The puzzle can be solved by finding the values of the unknown digits (all indicated by asterisks) in the squares of the $9\times9$ grid.
Data is sent in chunks of two different sizes - a yellow chunk has
5 characters and a blue chunk has 9 characters. A data slot of size
31 cannot be exactly filled with a combination of yellow and. . . .
Can you convince me of each of the following: If a square number is
multiplied by a square number the product is ALWAYS a square
Prove that if the integer n is divisible by 4 then it can be written as the difference of two squares.
This article takes the reader through divisibility tests and how they work. An article to read with pencil and paper to hand.
Given the products of diagonally opposite cells - can you complete this Sudoku?
Can you find any perfect numbers? Read this article to find out more...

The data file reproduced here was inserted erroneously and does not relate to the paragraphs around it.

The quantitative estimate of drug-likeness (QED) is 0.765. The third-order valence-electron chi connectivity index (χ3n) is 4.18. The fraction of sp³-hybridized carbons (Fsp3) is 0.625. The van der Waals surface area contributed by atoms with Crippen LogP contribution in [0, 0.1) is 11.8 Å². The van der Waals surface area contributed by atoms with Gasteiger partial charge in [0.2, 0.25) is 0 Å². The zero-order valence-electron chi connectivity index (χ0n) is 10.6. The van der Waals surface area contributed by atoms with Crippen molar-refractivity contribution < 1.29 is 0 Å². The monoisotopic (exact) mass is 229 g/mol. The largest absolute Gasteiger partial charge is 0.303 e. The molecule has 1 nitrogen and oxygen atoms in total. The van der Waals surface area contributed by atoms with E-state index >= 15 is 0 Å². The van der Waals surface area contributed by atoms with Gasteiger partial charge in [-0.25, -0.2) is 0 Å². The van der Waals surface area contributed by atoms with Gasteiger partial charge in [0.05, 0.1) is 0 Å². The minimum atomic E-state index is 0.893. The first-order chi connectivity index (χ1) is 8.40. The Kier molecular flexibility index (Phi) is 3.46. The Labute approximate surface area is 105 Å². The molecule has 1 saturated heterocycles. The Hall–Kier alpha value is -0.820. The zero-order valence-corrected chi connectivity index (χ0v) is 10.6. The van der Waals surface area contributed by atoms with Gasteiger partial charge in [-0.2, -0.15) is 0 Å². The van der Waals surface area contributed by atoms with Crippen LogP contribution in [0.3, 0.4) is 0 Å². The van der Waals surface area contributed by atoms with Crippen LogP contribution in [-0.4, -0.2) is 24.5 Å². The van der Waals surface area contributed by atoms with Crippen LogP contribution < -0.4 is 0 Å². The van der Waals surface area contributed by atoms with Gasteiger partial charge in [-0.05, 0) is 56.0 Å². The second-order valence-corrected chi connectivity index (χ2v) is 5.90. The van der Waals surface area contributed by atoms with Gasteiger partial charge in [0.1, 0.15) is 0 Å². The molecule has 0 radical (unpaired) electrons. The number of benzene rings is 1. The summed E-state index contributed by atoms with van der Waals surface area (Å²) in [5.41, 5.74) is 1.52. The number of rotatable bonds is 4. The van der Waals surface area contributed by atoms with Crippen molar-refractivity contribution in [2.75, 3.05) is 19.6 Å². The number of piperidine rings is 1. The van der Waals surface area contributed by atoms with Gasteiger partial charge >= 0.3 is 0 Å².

A game for two people, or play online. Given a target number, say 23, and a range of numbers to choose from, say 1-4, players take it in turns to add to the running total to hit their target.
How many noughts are at the end of these giant numbers?
Gabriel multiplied together some numbers and then erased them. Can you figure out where each number was?
Find the largest integer which divides every member of the
following sequence: 1^5-1, 2^5-2, 3^5-3, ... n^5-n.
Caroline and James pick sets of five numbers. Charlie chooses three of them that add together to make a multiple of three. Can they stop him?
Arrange the four number cards on the grid, according to the rules, to make a diagonal, vertical or horizontal line.
Make a line of green and a line of yellow rods so that the lines
differ in length by one (a white rod)
Find a cuboid (with edges of integer values) that has a surface
area of exactly 100 square units. Is there more than one? Can you
find them all?
Is there an efficient way to work out how many factors a large number has?
Ben passed a third of his counters to Jack, Jack passed a quarter
of his counters to Emma and Emma passed a fifth of her counters to
Ben. After this they all had the same number of counters.